While it certainly is not the Instagram sale to Facebook for a record $1 billion, the sale of online news aggregator Digg could very well have been. The site, via its blog, announced its sale to a New York-based technology group, Betaworks, saying that it would be merged with daily briefing service website, News.me. The sale, according to the Wall Street Journal, was made for a modest sum of $500,000.
On the Digg blog, CEO Matt Williams wrote, “Today marks the next stage in Digg's future. We couldn't be happier to announce that the next generation of Digg will live on with the team from Betaworks,” adding, “Betaworks is combining Digg with News.me, a Betaworks company with an iPad app, iPhone app and daily email that delivers the best stories shared by your friends on Facebook and Twitter.”
Launched in 2004, Digg quickly became a hot popular on the internet, racking up since then, some nearly 28 million story submissions, 350 million article votes and 40 million comments. Rising through the ranks, Digg hit the 100 most visited sites on the internet list and earned its founder, Kevin Rose, a pretty sum, supposedly making some $60 million in roughly 18 months. But Digg’s bubble burst after Rose left in 2011 following changes to the website that turned away traffic and users, with competitors Stumbleupon and Reddit quickly capitalizing on this wane and users turning to Twitter instead.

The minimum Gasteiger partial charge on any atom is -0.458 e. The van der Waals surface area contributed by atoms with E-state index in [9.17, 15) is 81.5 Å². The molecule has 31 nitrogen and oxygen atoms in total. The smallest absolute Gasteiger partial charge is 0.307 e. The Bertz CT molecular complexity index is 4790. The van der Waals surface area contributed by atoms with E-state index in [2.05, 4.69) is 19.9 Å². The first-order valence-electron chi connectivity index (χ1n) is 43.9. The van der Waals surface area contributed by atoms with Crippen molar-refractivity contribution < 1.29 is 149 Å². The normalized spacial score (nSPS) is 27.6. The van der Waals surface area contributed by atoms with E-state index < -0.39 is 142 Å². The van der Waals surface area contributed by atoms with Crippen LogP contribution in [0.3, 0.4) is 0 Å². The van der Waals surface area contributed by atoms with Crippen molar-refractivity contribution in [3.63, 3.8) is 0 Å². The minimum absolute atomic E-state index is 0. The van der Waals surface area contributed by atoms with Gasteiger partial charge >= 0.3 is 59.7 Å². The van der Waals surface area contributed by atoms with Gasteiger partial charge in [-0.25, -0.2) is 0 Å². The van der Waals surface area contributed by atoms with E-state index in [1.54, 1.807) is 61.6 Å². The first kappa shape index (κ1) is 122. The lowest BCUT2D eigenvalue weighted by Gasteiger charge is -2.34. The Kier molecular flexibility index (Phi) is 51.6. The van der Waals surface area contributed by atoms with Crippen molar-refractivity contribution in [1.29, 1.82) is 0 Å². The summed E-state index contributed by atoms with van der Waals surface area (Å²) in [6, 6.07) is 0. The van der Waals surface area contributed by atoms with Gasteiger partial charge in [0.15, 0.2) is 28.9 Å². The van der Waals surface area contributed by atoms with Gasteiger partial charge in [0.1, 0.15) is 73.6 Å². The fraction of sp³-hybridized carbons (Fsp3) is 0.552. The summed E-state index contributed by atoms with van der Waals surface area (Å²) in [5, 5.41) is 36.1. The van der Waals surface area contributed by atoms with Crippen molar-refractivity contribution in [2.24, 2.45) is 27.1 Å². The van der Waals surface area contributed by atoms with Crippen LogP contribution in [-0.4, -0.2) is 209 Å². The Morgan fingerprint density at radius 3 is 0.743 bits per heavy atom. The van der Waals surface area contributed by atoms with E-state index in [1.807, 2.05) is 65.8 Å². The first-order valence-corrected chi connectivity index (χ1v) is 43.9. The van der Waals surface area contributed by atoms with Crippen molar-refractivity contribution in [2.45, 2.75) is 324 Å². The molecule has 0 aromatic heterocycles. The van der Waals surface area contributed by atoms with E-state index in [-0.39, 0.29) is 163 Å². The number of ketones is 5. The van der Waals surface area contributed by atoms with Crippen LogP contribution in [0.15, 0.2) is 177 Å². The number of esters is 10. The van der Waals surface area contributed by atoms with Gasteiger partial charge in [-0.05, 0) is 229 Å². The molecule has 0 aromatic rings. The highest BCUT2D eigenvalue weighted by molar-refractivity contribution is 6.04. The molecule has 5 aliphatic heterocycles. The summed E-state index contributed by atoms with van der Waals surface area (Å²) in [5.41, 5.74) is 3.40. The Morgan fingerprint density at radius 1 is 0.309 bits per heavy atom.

Digg did release a Facebook app that helped bring it back on the upswing, but it no longer resided at the top spot of news aggregator websites and this was similarly reflected in its valuation. It is believed that at the height of its popularity, Google offered a sum of $200 million to Digg, but the offer was apparently refused.
Coupled with its declining fortunes, Digg also lost a number of its engineers to a Washington Post subsidiary called Social Code. Following this, it is believed that the go ahead for the sale of the site was given. CEO Matt Williams spoke about the decision to sell Digg, saying, “Digg has always been a site built by the community, for the community. Over the last few months, we've considered many options of where Digg could go, and frankly many of them could not live up to the reason Digg was invented in the first place - to discover the best stuff on the web. We wanted to find a way to take Digg back to its start-up roots.”